The Symbolism of Ganesh Chaturthi

Ganesha is one of the most popular forms of the divine in Hinduism. For believers Ganesh Chaturthi held by the lunar calendar between mid-August and mid-September is one of the popular festivals through the year especially in Maharashtra, where a major holiday is celebrated in honor of Ganesha. It is celebrated for ten days, starting from Vinayaka Chaturthi. It was celebrated during the era of Shivaji and then reintroduced by Bal Gangadhar Tilak as a means of promoting nationalistic feelings when India was occupied by the British.

Here countless small or huge Ganesh statues are erected of mud on altars in houses and streets for a few days to worship the faithful, amidst prayers, music and dances. Ganesh Chaturthi falls in the fourth day of the waxing moon of the month of Bhadrapada, according to the Hindu calendar (September/October). In honor of Ganesha, it is customary to prepare sweets like modak, ladoo, kadubu, karanjis to be offered to the deity on home altars, in temples or in the streets.

Artisans prepare statues with terracotta, plaster or papier mache. Ganesh is well adorned with a red dhoti, flower garlands, silk fabrics and covered with red sandalwood paste. This ritual is called Prana Pratishtha and includes the chanting of Vedic hymns of the Rig Veda, Upanishads, Puranas. People organize theater performances with the theme from the content of the sacred texts.

This festival is celebrated and it culminates in the Ananta Chaturdashi day when the murti of Shri Ganesha is immersed into the nearest water reserve. In Mumbai in the last day the idols are brought in joyous processions to the Arabian sea, in Pune in the Mula-Mutha river, while in various Indian cities in the north and east, as Kolkata, the murti is immersed in the holy river Ganges, where people sunk it amidst huge cheers.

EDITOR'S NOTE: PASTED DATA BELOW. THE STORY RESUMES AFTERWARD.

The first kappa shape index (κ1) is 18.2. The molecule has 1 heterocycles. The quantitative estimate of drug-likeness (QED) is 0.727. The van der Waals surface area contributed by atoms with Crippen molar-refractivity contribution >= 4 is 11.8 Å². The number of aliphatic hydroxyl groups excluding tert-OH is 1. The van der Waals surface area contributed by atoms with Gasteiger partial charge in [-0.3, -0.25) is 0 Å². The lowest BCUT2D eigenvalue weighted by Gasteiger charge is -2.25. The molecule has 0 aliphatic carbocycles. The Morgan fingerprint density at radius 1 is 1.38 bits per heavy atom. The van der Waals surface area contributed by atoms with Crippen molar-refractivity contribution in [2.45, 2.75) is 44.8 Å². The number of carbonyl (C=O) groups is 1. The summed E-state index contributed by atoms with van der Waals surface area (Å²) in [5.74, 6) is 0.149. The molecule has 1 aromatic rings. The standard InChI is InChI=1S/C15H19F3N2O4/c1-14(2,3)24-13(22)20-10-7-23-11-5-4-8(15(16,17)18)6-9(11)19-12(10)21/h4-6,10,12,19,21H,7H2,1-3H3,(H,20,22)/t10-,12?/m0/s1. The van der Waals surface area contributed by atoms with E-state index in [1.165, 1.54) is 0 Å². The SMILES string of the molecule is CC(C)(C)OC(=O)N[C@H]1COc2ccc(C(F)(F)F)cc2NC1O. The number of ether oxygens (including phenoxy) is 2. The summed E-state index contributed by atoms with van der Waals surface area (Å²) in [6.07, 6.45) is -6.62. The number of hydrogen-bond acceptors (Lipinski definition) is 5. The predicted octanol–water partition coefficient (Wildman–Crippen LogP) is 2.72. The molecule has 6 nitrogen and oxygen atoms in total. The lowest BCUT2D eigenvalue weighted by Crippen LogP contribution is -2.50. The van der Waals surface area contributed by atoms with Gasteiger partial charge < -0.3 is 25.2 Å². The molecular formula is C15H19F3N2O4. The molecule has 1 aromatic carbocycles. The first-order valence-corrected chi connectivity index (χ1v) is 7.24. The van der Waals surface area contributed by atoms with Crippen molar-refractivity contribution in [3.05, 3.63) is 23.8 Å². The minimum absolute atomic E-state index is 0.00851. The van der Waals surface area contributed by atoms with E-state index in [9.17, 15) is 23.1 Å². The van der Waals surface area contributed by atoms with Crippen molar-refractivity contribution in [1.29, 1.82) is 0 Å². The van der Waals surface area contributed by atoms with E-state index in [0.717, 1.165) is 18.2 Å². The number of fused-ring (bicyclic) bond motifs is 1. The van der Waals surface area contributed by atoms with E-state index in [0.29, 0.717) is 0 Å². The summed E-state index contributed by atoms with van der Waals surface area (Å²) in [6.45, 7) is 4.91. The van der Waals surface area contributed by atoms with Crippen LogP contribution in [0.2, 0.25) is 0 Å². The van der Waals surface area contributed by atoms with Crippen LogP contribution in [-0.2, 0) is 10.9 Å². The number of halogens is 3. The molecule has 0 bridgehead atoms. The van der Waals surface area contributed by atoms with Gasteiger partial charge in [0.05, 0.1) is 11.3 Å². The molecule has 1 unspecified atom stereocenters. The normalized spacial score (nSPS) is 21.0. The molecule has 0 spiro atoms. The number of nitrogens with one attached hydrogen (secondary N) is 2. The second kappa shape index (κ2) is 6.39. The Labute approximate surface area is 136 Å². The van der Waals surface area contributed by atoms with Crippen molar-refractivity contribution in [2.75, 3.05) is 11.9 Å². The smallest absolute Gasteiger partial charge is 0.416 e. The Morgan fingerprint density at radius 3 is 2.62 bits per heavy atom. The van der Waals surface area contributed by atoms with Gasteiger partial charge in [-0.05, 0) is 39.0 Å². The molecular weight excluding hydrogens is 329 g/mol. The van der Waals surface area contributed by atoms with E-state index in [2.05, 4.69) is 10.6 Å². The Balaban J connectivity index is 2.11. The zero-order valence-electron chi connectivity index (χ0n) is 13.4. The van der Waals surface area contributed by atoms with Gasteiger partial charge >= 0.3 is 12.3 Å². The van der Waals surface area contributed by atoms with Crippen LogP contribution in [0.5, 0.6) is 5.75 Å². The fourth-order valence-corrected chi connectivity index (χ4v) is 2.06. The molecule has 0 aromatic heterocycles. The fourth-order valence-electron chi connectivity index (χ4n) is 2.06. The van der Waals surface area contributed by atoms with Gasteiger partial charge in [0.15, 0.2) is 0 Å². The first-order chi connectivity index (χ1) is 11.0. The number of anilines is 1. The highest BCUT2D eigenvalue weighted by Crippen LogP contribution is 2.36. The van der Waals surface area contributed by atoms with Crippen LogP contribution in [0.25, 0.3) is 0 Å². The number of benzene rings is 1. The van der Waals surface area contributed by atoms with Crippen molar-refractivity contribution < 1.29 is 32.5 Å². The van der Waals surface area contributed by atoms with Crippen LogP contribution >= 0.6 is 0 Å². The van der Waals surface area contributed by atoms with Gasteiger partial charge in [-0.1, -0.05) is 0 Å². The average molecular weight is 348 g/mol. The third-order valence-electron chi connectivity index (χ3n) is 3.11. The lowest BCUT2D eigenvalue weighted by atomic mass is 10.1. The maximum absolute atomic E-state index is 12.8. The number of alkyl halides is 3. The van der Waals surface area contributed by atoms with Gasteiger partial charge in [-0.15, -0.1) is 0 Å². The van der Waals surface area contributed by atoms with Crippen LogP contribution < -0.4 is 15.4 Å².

Lalbaugcha Raja is the most popular Ganapati kept at Lalbaug established in 1934, an unmistakable region in Mumbai amidst Ganesh Chaturthi celebrations. It is trusted that this Idol of Lord Ganesha is Navsacha Ganpati which implies he satisfies all desires and consequently more than 1.5 million individuals visit this Ganesh Pandal every day amid the 10-day Ganesha celebration.

The Navsachi line is for individuals who need to get their desires satisfied. In this line you get the opportunity to go on the stage and touch the feet of Lalbaugcha Raja and take his endowments so that every one of your desires get satisfied. Be that as it may this line pulls in tremendous open and it takes around 25 to 30 and now and then up to 40 hours to get darshan in this line. There are 300 to 400 workers consistently to compose the occasion.

The second line in implied for Mukh darshan, to get a look at Lalbaugcha Raja Ganesha Idol from some separation without going onto the stage. This line likewise draws in enormous open and it takes around 5 to 8 hours and in some cases up to 12 to 14 hours to get darshan in this line too, particularly on Weekends.

Ganesha emerged as a distinct deity and clearly recognizable form between the fourth and fifth century, during the Gupta Empire, although he inherited Vedic traits from precursors. His popularity grew rapidly and in the ninth century AD and was included among the top five deities. The worship of Ganesha in Japan has been dated to the year 806 AD. The Japanese name is Shoten or Kangiten. Japanese Buddhism considers it a manifestation of Shō Kannon Bosatsu. In Japanese Kanji is used as the equivalent of the Hindu Deva.

In this period there arose a sect called ganapatya, who worshipped Ganapati as the supreme deity. In India the statues are expressions of symbolic meanings and therefore have never been passed off as exact replicas of a living figure.